Niagara’s School of Environment and Horticulture now offers a program in Commercial Cannabis Production. The school describes the course as providing “training in the biology and cultural practices of cannabis production,” including classes such as climate control, plant nutrition and cultivar selection. Applicants must have “an Ontario College Diploma, Advanced Diploma or Degree in the areas of Horticulture, Greenhouse Technology/Agricultural Sciences, Plant Sciences, Biology or a related discipline” to be considered for admission.
Okanagan is providing courses in Cannabis Retail Sales and in Cannabis Cultivation, Plant Production and Facility Practices. The programs seek to “provide the core skills and solid foundation required for those interested in pursuing employment in this growing industry” for what the school predicts on their website will be “hundreds of jobs” for local residents. The college also offers a variety of rudimentary Cannabis Training courses such as Business Fundamentals and Cannabis in the Workplace.
Olds College is now offering a Cannabis Production program through their Continuing Education initiative. The 16-week program is a mix of online and in-person classes that the school says “prepares individuals for employment in the cannabis industry.” Hands-on experience is available to students via the college’s partnerships with Terra Life Sciences and Sundial. Olds is also offering a Cannabis Retail Advisor course starting this fall for budding budtenders.
Ryerson’s Chang School of Continuing Education is now offering a class called The Business of Cannabis, aptly course-coded as CZEN 420. The class has no prerequisites, although the school recommends that students have a basic knowledge of business. The course aims to explore “a range of topics including financing for cannabis businesses and the complex regulations pertaining to the cultivation, processing, distribution, marketing, and selling of cannabis.” Registration for the Winter 2019 program is currently open.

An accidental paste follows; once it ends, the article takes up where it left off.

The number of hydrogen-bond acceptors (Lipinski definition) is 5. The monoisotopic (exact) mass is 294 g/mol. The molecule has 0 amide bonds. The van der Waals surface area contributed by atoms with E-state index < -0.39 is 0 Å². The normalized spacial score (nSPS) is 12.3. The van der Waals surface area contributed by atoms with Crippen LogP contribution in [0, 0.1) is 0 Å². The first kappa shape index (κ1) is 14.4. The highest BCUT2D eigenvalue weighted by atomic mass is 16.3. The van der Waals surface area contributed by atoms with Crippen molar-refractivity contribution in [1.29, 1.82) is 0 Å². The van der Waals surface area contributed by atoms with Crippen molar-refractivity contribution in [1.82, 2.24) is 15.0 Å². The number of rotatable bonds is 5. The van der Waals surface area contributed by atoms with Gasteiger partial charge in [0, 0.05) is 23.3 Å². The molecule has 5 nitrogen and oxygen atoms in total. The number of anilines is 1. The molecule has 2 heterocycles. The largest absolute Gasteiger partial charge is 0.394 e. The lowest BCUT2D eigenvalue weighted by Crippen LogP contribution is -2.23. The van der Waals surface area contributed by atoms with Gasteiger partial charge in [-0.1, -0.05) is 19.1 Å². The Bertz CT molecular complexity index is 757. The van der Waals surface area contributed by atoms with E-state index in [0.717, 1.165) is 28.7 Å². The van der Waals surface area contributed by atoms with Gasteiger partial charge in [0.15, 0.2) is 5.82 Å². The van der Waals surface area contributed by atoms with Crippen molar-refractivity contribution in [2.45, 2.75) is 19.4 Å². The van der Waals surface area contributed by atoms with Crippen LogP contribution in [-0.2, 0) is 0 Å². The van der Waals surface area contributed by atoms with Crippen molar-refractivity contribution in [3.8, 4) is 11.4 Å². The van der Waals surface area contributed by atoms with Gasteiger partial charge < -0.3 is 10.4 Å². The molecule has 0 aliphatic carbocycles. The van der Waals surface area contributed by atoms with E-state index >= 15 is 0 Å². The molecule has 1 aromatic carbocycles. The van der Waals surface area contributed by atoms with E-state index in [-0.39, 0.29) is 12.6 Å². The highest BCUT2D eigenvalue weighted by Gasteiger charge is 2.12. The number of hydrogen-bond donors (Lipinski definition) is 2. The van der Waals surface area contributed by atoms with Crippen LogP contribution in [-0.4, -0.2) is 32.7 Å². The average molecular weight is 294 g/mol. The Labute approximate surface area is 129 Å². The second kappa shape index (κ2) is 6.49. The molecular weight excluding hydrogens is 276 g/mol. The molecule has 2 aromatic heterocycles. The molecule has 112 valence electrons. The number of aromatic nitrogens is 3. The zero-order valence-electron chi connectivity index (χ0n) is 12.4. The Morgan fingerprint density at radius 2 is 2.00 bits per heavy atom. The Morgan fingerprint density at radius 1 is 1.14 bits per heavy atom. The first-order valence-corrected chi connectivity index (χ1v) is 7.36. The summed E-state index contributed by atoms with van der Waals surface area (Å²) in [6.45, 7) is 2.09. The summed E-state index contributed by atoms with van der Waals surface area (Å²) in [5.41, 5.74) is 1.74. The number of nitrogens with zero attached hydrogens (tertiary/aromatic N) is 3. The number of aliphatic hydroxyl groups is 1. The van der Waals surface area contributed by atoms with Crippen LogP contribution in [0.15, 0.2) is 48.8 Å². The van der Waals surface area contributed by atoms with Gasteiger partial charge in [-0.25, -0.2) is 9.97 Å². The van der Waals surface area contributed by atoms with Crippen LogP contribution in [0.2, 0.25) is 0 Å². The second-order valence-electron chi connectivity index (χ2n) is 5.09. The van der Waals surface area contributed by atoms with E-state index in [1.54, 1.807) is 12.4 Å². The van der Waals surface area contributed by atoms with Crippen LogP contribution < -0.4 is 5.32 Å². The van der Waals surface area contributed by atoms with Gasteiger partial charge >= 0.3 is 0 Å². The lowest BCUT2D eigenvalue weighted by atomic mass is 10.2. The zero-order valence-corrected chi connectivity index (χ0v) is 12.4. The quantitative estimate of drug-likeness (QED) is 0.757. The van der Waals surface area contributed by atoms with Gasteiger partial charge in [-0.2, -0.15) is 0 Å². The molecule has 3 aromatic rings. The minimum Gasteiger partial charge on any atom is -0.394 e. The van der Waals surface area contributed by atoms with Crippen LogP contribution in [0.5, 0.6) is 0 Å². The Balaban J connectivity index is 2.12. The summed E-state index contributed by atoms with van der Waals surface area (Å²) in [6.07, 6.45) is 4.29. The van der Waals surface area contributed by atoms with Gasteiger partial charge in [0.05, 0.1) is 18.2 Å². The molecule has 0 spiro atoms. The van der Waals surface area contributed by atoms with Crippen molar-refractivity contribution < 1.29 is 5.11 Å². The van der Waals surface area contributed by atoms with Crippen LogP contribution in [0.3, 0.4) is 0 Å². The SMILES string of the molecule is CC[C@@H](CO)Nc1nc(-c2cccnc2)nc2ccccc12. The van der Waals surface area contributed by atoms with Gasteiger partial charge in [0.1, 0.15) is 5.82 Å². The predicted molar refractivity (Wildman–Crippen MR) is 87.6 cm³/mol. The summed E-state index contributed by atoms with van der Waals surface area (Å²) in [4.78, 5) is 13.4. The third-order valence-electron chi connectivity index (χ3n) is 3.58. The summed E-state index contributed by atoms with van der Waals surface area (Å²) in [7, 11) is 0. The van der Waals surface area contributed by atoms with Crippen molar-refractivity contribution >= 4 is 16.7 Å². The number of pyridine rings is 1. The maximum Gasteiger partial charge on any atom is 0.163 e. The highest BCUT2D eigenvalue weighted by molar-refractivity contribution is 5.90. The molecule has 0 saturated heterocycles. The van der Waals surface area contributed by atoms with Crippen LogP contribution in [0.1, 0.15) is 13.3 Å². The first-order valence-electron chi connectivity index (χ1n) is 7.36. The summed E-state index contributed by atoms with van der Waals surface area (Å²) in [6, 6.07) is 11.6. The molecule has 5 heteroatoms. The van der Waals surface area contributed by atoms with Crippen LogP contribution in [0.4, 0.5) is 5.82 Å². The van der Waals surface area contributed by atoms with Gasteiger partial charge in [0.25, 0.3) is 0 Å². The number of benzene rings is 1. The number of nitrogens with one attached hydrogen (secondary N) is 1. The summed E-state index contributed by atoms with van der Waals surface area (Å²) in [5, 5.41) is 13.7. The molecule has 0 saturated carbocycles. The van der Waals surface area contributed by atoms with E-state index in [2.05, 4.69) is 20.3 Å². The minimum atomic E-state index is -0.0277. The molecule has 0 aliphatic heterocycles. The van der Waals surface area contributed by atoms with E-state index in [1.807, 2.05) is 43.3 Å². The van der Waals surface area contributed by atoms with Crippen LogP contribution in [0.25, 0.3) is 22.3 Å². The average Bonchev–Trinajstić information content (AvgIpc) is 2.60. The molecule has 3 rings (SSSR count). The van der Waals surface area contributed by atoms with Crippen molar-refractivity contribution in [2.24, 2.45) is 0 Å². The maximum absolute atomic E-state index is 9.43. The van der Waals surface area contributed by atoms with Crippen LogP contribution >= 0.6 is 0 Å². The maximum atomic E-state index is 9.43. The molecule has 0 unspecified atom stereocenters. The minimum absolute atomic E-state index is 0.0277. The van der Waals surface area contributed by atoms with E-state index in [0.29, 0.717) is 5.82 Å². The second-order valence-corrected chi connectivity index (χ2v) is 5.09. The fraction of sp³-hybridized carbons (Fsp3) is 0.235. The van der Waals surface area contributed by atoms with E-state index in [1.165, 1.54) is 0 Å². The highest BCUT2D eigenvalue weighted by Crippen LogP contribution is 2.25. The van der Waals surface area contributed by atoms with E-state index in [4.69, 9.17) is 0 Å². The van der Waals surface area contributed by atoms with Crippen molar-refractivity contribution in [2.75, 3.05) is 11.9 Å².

St. FX is developing a program that gives students hands-on job training in the cannabis industry. Earlier this year, the university signed a 3-year deal with THC Dispensaries Canada Inc. that would allow students to complete co-op placements at THC’s facilities. The program will start with about 20 to 30 students.
In anticipation of legalization U of O is offering 2 courses in Cannabis Law, taught in both English and French. The university has also partnered with well-known LP Canopy Growth so that students will have the opportunity to tour the producer’s facilities and gain a better understanding of cannabis and the cannabis industry.
U of Sherbrooke teamed up with CannaSher, Inc to form the CannaSher Chair on Medical Cannabis for cannabinoid research.
“I’m planning to recruit two research assistants to work in the project upon [receiving] our licence from Health Canada,” Professor Kamal Bouarab told Daily Hive by phone earlier this year.
“Students will be under my supervision and will work directly with the two research assistants. The two research assistants will set up different experiments of the project. I will start to recruit students for Master at beginning of the second year of the Chair.” Mark your calendars, aspiring weed scientists.